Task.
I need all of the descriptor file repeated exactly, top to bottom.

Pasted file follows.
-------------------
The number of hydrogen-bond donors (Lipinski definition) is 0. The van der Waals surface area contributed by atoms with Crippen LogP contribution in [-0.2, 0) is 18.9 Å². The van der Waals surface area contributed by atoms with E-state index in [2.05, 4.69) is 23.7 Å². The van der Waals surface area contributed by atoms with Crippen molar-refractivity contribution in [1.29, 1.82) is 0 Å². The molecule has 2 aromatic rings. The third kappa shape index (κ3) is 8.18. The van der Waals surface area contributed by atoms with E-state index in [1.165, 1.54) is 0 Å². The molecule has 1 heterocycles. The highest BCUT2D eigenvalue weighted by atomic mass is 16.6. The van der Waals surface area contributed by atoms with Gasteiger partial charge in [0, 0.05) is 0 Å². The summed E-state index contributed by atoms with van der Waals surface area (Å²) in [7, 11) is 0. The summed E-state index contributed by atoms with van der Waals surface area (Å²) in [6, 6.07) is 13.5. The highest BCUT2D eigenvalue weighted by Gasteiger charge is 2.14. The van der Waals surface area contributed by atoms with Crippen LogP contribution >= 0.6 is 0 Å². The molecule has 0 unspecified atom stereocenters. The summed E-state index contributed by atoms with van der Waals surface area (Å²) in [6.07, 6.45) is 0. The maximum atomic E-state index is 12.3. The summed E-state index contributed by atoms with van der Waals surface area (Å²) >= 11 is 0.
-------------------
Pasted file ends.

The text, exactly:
The number of hydrogen-bond donors (Lipinski definition) is 0. The van der Waals surface area contributed by atoms with Crippen LogP contribution in [-0.2, 0) is 18.9 Å². The van der Waals surface area contributed by atoms with E-state index in [2.05, 4.69) is 23.7 Å². The van der Waals surface area contributed by atoms with Crippen molar-refractivity contribution in [1.29, 1.82) is 0 Å². The molecule has 2 aromatic rings. The third kappa shape index (κ3) is 8.18. The van der Waals surface area contributed by atoms with E-state index in [1.165, 1.54) is 0 Å². The molecule has 1 heterocycles. The highest BCUT2D eigenvalue weighted by atomic mass is 16.6. The van der Waals surface area contributed by atoms with Gasteiger partial charge in [0, 0.05) is 0 Å². The summed E-state index contributed by atoms with van der Waals surface area (Å²) in [7, 11) is 0. The summed E-state index contributed by atoms with van der Waals surface area (Å²) in [6, 6.07) is 13.5. The highest BCUT2D eigenvalue weighted by Gasteiger charge is 2.14. The van der Waals surface area contributed by atoms with Crippen LogP contribution >= 0.6 is 0 Å². The molecule has 0 unspecified atom stereocenters. The summed E-state index contributed by atoms with van der Waals surface area (Å²) in [6.07, 6.45) is 0. The maximum atomic E-state index is 12.3. The summed E-state index contributed by atoms with van der Waals surface area (Å²) >= 11 is 0.